Essay on Antigone: a Study of Moral Influences in Society.
Antigone, the seemingly victimized woman, has the power to stand …show more content…
Equally important is Creon's character, which creates a wonderful disguise. Though he seems to say intelligent things, Sophocles throws in arrogant clues that he is in the wrong, not Antigone. Torn between her duty to gods and her duty to Creon, Ismene, runs to the King to tell him of Antigone's actions, crying "O, not for me the dusty hair of youth, but let us now unto the palace go" ( Sophocles 456). But Creon simply ignores the information she has to tell; sure that no one would go against his laws. He is convinced that without a powerful leader as him, the city would surely be in chaos after the war, and refuses to let such a traitor have a proper burial. What he ignores, is that in the city, if a citizen walks past a body in the street without throwing earth on it, they bring guilt upon themselves. Such guilt has now been brought onto the city because of Creon's decree; another clue to Creon's blatant mistake.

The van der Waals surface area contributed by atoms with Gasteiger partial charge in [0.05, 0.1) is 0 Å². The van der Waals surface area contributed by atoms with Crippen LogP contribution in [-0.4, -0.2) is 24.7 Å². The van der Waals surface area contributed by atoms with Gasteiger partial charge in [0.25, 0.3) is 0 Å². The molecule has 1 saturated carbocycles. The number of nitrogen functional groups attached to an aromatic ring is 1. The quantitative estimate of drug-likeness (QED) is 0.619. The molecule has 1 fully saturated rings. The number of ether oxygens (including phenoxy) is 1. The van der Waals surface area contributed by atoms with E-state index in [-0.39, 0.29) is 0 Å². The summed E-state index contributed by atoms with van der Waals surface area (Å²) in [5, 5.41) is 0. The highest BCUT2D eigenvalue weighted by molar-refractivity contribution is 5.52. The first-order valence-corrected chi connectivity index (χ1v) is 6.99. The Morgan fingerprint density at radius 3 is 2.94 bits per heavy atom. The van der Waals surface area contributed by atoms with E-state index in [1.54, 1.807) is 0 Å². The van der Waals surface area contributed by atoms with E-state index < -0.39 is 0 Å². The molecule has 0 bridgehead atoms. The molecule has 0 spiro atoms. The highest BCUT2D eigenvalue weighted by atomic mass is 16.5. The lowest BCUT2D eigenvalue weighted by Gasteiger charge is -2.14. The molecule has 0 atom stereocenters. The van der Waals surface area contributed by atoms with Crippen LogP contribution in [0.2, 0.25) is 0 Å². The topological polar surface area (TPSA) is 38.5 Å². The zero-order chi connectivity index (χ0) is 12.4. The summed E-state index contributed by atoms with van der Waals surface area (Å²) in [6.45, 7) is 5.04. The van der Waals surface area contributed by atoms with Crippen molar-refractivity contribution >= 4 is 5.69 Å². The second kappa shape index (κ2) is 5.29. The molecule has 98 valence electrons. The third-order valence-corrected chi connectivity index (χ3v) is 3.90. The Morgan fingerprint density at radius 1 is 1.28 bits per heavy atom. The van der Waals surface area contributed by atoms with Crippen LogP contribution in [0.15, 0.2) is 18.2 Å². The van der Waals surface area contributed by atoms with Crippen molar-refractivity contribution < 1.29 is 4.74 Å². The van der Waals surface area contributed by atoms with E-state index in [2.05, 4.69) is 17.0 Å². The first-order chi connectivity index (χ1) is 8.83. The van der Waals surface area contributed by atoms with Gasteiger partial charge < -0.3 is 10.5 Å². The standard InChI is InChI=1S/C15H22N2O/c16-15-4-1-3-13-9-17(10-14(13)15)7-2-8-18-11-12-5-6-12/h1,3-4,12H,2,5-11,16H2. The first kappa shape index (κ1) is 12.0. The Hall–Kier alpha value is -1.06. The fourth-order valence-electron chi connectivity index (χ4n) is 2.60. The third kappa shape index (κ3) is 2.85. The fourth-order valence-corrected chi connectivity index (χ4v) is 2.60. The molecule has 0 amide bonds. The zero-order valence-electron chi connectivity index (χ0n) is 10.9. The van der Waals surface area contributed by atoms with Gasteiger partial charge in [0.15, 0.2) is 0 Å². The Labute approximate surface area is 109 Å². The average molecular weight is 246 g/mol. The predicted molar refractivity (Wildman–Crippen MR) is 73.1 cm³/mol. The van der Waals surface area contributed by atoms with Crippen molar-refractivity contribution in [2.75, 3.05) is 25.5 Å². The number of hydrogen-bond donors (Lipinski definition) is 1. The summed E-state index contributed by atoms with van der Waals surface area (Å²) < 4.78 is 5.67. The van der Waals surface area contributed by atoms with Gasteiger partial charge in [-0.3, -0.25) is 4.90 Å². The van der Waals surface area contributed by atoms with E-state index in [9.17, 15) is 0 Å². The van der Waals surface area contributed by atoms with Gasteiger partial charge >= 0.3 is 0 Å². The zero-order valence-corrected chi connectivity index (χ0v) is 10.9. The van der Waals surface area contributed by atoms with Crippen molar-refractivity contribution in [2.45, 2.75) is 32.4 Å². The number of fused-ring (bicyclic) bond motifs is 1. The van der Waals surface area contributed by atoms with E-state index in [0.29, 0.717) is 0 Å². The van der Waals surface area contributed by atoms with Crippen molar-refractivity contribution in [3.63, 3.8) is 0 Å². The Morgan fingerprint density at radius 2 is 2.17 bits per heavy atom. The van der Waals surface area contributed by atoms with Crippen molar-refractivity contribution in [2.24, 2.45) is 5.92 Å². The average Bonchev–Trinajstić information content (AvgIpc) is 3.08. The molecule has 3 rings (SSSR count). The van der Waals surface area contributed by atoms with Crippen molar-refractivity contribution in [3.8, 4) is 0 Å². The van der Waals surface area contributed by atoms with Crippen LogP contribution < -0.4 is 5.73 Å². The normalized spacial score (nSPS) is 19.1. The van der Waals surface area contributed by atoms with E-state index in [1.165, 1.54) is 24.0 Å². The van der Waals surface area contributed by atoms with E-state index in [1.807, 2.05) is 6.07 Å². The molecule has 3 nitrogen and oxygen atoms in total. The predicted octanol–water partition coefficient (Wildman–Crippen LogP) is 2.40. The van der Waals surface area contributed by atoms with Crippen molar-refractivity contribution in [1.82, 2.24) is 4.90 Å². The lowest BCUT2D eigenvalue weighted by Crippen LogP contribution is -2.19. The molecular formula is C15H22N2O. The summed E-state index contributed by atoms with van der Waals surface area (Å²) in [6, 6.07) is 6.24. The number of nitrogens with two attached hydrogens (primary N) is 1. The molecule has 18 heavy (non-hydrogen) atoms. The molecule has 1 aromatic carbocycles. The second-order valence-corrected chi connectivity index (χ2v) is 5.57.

Later, angry that a woman would defy his choice, Creon claims that when he is alive, no woman shall rule. Here again, we witness Sophocles' subtle hints that Creon is wrong in his decision. Yes, Creon is "protecting" his rule, his country and himself, but it is in the syntax that